After two years away, I finally made it back to South America. The trip began early in the morning at Detroit Wayne Metropolitan Airport, where the first of three flights departed. The flight route was convoluted, Detroit -> Boston -> Fort Lauderdale -> Lima, but flying with JetBlue made the ordeal much less painful than it could have been. We arrived in Lima after 11 PM local time and cleared passport control and customs relatively quickly along with a fellow bioarchaeology student who happened to be sitting next to me on the last leg of the flight. We found our hostel pick up in the arrival halls and had a butchered conversation in Spanish with the driver on the way to our hostel.
The hostel, 1900 Backpackers, was a lovely old hostel located in a colonial mansion designed by Gustav Eiffel. It was definitely one of the nicest hostels I’ve stayed in and I would highly recommend it to anyone heading to Lima. The hostel offered two free walking tours the morning after we arrived, and being the cheap person that I am, we decided to take both tours that day.
The first tour took us to Miraflores, the wealthy and very Western part of the city. This district was very much like any city in the U.S., complete with TGI Fridays and Starbucks on seemingly every corner. The first order of business was eating lunch, and since there were only three of us and the guide, we were able to have a nice conversation with him over plates of wonderful Peruvian food. I had Aji de Gallina (one of the best Peruvian dishes, hands down) and Kirsten had Lomo Saltado (the first of many). Once we finished with lunch we walked down to Parque Kennedy, a small park named after JFK which was teeming with hundreds of stray cats (it did not smell pretty). From here we walked down to the coastline and El Parque del Amor (Love Park), which had spectacular views of the Pacific coast and the cliffs of Lima. We left Miraflores from here as the guide had to get back to the hostel to prepare for the second tour.
The second walking tour went to the Historic Centre of Lima, about a 15 minute walk from the hostel. The architecture in this area could have been in any old European city. We walked along the pedestrian only shopping street to Plaza San Martin, where there was a festival for Indigenous Languages of Peru taking place. We stopped to watch a dance performance from the Amazon region of Peru and check out some of the displays (and I got a really great free poster of the languages of Peru). From here we continued up toward the Plaza de Armas and the river, our guide discussing the history of the buildings along the way. The walking tours gave us some grounding as to the orientation of the city, which we needed for the following day of site seeing. On the way back to the hostel we stopped at every churro stand along the street (it’s a disgrace to visit Lima and not eat at least 5).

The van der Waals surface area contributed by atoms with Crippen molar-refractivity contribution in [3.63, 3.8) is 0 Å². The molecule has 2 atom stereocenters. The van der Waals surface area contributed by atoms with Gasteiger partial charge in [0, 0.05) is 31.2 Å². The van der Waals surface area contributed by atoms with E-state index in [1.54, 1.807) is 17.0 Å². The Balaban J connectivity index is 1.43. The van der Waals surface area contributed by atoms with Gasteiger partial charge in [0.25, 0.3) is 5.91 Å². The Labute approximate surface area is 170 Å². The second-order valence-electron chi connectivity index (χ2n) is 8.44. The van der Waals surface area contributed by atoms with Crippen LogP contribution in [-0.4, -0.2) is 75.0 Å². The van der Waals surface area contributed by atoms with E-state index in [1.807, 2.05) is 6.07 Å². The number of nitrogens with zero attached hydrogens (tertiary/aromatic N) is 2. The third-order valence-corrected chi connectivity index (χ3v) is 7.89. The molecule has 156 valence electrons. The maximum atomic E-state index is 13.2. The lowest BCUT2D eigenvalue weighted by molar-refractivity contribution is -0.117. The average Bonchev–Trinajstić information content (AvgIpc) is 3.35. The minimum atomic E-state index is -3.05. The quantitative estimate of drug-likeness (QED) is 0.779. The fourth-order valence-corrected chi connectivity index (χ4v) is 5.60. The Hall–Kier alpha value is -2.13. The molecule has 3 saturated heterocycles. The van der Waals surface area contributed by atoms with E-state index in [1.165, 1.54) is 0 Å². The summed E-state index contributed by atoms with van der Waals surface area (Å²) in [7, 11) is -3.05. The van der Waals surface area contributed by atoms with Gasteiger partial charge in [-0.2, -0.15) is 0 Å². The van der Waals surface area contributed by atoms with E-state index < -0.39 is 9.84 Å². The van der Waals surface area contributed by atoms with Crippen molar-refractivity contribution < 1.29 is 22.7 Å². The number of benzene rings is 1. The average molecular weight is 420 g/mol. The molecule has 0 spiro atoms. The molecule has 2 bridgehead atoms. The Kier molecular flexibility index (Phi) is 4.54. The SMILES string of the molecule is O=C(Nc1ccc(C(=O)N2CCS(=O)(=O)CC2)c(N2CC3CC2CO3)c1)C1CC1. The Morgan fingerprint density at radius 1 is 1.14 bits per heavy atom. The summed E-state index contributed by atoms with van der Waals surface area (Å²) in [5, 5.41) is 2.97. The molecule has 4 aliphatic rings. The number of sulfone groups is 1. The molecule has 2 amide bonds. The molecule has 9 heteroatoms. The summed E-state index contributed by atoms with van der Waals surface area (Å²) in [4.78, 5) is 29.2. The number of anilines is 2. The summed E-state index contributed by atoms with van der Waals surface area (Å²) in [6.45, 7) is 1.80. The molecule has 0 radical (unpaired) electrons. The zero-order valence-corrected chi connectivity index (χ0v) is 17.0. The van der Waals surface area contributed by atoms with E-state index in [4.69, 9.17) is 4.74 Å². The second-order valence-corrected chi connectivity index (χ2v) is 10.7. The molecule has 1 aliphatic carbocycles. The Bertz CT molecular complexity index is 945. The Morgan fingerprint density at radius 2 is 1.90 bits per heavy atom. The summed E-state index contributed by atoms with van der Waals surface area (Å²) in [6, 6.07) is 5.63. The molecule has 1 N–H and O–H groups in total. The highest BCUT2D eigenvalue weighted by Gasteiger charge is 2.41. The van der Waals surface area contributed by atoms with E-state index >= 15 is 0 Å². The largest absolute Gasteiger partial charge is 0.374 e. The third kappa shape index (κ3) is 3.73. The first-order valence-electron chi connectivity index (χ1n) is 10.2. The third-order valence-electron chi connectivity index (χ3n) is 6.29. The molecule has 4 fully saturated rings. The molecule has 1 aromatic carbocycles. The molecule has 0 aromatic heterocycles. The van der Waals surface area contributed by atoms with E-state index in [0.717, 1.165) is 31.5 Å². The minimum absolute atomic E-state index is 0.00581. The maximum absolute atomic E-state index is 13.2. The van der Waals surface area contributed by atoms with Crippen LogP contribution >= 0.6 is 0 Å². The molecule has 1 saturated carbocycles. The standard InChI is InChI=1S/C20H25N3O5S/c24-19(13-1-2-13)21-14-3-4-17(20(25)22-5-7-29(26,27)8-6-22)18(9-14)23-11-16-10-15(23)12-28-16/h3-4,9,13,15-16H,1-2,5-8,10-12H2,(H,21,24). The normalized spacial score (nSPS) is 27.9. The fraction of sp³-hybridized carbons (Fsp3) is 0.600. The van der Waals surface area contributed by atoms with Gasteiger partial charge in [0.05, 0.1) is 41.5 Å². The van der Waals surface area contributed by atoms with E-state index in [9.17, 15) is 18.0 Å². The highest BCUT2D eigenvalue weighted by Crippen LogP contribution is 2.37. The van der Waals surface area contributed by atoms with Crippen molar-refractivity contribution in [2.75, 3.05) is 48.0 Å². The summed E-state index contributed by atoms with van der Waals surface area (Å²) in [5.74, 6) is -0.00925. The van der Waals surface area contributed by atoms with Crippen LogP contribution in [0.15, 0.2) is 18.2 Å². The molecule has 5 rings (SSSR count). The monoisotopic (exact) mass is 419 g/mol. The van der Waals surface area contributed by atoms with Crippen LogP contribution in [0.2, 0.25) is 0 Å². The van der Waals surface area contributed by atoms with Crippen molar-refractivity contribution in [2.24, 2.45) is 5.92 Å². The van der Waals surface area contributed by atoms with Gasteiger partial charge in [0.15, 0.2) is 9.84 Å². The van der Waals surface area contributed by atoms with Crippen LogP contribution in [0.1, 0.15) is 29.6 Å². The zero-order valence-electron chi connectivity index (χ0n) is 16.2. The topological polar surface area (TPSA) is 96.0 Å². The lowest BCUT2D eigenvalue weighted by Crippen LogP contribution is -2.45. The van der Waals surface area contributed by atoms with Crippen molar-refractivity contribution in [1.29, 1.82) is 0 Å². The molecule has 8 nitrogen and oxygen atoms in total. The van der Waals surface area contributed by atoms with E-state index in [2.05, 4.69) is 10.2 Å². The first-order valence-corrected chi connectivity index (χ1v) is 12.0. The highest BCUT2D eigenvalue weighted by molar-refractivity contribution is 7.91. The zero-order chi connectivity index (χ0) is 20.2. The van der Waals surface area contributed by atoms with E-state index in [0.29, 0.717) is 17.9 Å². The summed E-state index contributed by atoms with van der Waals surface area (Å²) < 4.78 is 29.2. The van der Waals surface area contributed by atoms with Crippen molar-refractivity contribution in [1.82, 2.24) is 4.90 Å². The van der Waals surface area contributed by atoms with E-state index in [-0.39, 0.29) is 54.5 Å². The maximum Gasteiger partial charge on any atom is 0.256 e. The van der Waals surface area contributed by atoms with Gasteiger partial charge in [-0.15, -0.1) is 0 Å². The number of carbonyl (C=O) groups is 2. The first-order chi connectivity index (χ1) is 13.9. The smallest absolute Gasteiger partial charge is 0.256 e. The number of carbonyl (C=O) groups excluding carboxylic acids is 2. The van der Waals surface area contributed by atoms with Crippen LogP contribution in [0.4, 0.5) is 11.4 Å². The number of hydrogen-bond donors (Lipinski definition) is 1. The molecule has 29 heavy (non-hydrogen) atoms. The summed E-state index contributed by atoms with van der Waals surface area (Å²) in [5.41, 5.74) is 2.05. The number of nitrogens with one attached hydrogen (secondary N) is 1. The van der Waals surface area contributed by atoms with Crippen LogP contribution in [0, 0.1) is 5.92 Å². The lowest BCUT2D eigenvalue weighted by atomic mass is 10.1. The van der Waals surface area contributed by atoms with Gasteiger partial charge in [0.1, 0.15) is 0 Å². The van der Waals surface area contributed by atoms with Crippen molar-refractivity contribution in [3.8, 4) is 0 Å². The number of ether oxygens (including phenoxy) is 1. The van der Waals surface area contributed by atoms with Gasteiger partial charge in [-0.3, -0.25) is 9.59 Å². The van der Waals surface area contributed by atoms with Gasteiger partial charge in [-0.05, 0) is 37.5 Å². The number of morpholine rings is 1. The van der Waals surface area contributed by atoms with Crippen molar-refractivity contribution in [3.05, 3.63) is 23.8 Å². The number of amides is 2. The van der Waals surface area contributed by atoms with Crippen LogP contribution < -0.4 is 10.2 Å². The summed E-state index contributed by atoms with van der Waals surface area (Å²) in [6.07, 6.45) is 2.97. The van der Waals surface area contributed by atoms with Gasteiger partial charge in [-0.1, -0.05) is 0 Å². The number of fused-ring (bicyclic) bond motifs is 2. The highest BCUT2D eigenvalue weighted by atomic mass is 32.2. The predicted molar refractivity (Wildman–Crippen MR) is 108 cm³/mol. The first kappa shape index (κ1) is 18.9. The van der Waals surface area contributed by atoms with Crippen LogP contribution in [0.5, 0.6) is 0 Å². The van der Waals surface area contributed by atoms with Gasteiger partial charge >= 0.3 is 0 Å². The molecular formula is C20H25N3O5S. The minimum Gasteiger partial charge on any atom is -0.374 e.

Our second and last day in Lima was packed with all the sites the walking tours didn’t hit. We started by heading to the Cathedral of Lima, which housed the grave of Francisco Pizarro and some really cool crypts with glass flooring which allowed you to see the skeletons under the floor. The Pizarro tomb was quite ornate, but the most interesting part was an analysis of his skeleton which was displayed next to the tomb (how often is bioarchaeology so prominent in an exhibit?!). The rest of the cathedral was beautiful, but very similar to other Catholic churches in Europe. From here we continued to another church a few blocks away. The Monastery and Church of San Francisco is the second most important church in Lima. The visit to the monastery required a tour, and no photos were allowed inside (though I managed to get a few that semi-turned out). The monastery houses a large and beautiful old library of antique Spanish books from the 16-18th centuries. In addition, below the monastery and church are an extensive network of catacombs, including a circular pit which holds concentric circles of skulls and long bones (best part of the tour). When the tour ended, we went back to the Plaza de Armas to watch the changing of the guard at the presidential palace. A marching band comes out and plays every day at 12:45 PM to signal the guard change. Once this ended we found a cab and headed to Miraflores for lunch.
We were dropped off in the cat park and headed straight to find ceviche. Ceviche is probably the best Peruvian dish there is. It consists of seafood cooked only by the acidity of lemon juice and served with a side of sweet potato. When combined with the purple corn drink Chicha Morada, you have a perfect Peruvian meal (which is exactly what we did). Following the delectable meal, we walked the streets of Miraflores to find Huaca Pucllana, a mud brick pyramid located in the city. Huaca Pucllana was built by the Lima Culture, between 200-700 CE, as a religious and administrative center. Because of the lack of rain and the construction patterns, the site was remained largely intact over the centuries. The bricks are not stacked in the traditional way, but rather stacked upright to allow for movement during the frequent seismic events of the region. The site is overall pretty well preserved and restored, and the associated museum houses a few interesting objects from the excavations at the site. When our tour of the site finished, we walked back to the coast and visited a mall built into the side of a cliff. We caught a cab back to our hostel and ran across the street to the Lima Art Museum to visit before it closed. It houses an impressive collection of archaeological specimens and some not-so-impressive modern art pieces. It’s not a very big museum, and can be visited in well under an hour. When we finished touring the museum, we went back to the hostel to pack and get ready for our early morning pick up by the PeruHop bus, a hop-on hop-off bus that we booked to take us to Cuzco for the next week.